Settling Tax Debt With an IRS Offer in Compromise

Settling Tax Debt With an IRS Offer in Compromise

An offer in compromise (OIC) is an agreement between a taxpayer and the Internal Revenue Service that settles a taxpayer’s tax liabilities for less than the full amount owed. That’s the good news. The bad news is that not everyone can use this option to settle tax debt; the IRS rejected nearly 60 percent of taxpayer-requested offers in compromise. If you owe money to the IRS and wonder if an IRS offer in compromise is the answer, here’s what you need to know.

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Small Business: Understanding Payroll Expenses

Small Business: Understanding Payroll Expenses

Federal law requires most employers to withhold federal taxes from their employees’ wages. Whether you’re a small business owner who is just starting or one who has been in business for a while – ready to hire an employee or two – here is what you should know about withholding, reporting, and paying employment taxes.

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Tax Tips for June 2021

Tax Tips for June 2021

Click on the links below to jump to each section in this article: How to Check the Status of Your Tax Refund Payment for Refundable Child Tax Credit Starts July 15 HSA Limits Increase for 2022 What is an Economic Impact Notice? Tips for Students with a Summer Job   How to Check the Status of Your Tax Refund   Taxpayers can start checking their tax refund status within 24 hours after receiving an e-filed return. The easiest and most convenient way to do this is by using the Where's My Refund? Tool on the IRS website. The tool also provides a personalized refund date after the return is processed and a refund is approved. There are two ways to access the Where's My Refund? Tool - visiting IRS.gov or downloading the IRS2Go app. To use the tool, taxpayers will need the following...

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What are Estimated Tax Payments?

What are Estimated Tax Payments?

Estimated tax is the method used to pay tax on income that is not subject to withholding. This includes income from self-employment, interest, dividends, alimony, and rent and gains from the sale of assets, prizes, and awards. You also may have to pay an estimated tax if the amount of income tax being withheld from your salary, pension, or other income is not enough. Here's what you should know about estimated tax payments: Filing and Paying Estimated Taxes Both individuals and business owners may need to file and pay estimated taxes, which are paid quarterly. The first estimated tax payment of the year is ordinarily due on the same day as your federal tax return is due. In 2021, however, the first estimated tax payment was due on April 15, but tax returns were not due until May 17. If...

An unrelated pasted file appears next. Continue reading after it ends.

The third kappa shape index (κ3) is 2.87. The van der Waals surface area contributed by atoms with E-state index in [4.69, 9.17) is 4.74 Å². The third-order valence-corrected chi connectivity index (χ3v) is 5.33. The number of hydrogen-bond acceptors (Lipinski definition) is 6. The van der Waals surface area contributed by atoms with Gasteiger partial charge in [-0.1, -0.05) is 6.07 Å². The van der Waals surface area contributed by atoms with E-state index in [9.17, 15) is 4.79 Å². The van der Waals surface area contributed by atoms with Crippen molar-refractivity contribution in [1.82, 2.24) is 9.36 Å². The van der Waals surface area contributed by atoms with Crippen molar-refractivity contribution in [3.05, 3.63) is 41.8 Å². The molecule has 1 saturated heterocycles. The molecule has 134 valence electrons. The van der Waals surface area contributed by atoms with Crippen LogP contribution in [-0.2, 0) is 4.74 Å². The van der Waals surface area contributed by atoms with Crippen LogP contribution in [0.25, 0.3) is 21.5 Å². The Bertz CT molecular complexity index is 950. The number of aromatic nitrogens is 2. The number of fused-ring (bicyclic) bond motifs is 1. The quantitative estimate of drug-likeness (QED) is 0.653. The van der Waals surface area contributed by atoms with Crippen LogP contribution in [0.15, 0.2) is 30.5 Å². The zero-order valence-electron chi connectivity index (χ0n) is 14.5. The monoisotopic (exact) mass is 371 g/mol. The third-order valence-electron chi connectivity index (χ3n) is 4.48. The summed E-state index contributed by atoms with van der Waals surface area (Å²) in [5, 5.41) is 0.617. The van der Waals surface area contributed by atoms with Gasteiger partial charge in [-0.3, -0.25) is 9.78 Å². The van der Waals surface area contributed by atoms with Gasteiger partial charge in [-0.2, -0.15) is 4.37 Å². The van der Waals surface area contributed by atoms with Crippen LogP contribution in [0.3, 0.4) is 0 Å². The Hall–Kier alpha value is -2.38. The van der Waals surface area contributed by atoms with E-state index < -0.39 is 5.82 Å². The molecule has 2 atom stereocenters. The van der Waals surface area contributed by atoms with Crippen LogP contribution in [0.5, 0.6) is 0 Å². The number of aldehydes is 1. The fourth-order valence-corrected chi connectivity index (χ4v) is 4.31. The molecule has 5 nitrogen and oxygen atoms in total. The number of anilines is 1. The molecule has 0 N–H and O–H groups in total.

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Integra International Audit & Accounting Alert – June 2021 (Issue 5)

The rapidly expanding scope and accessibility of technological advances in all aspects of society continue to spread pervasively. The accounting profession is no exception to the trend. A new report from the International Federation of Accountants (IFAC) and Chartered Professional Accountants of Canada (CPA Canada) explores how the profession is favorably situated to serve in this dynamic arena, provided that essential technical skills keep pace. This issue highlights the report, along with guidance from the AICPA aimed at accounting and auditing of digital assets.

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Expat Compliance With US Tax Filing Obligations

Expat Compliance With US Tax Filing Obligations

Taxpayers who relinquish citizenship without complying with their U.S. tax obligations are subject to the significant tax consequences of the U.S. expatriation tax regime. If you're an expat who has relinquished - or intends to relinquish - your U.S. citizenship but still has U.S. tax filing obligations (including owing back taxes), you'll be relieved to know there are IRS procedures in place that allow you to come into compliance and receive relief for any back taxes owed. Let's take a look: Background Intended for anyone who has relinquished or intends to relinquish their United States (U.S.) citizenship, the Relief Procedures for Certain Former Citizens apply to taxpayers who want to come into compliance with their U.S. income tax and reporting obligations and avoid being taxed as a...

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Tips to Help You Figure Out if Your Gift is Taxable

Tips to Help You Figure Out if Your Gift is Taxable

If you've given money or property to someone as a gift, you may owe federal gift tax, but in many cases, you will not. For example, there is usually no tax if you make a gift to your spouse or a charity. If you make a gift to someone else, the gift tax usually does not apply until the value of the gifts you give that person exceeds the annual exclusion for the year. In 2021, you can give any amount up to $15,000 per person per year with no gift tax liability. However, gifts exceeding that amount are counted against a gift tax exemption of $11,700,000 and are subject to gift tax. At your death, these gifts could become your taxable estate (with credit for gift tax paid). Education-related Gifts Many grandparents and parents contribute to the cost of their child or grandchild attending...

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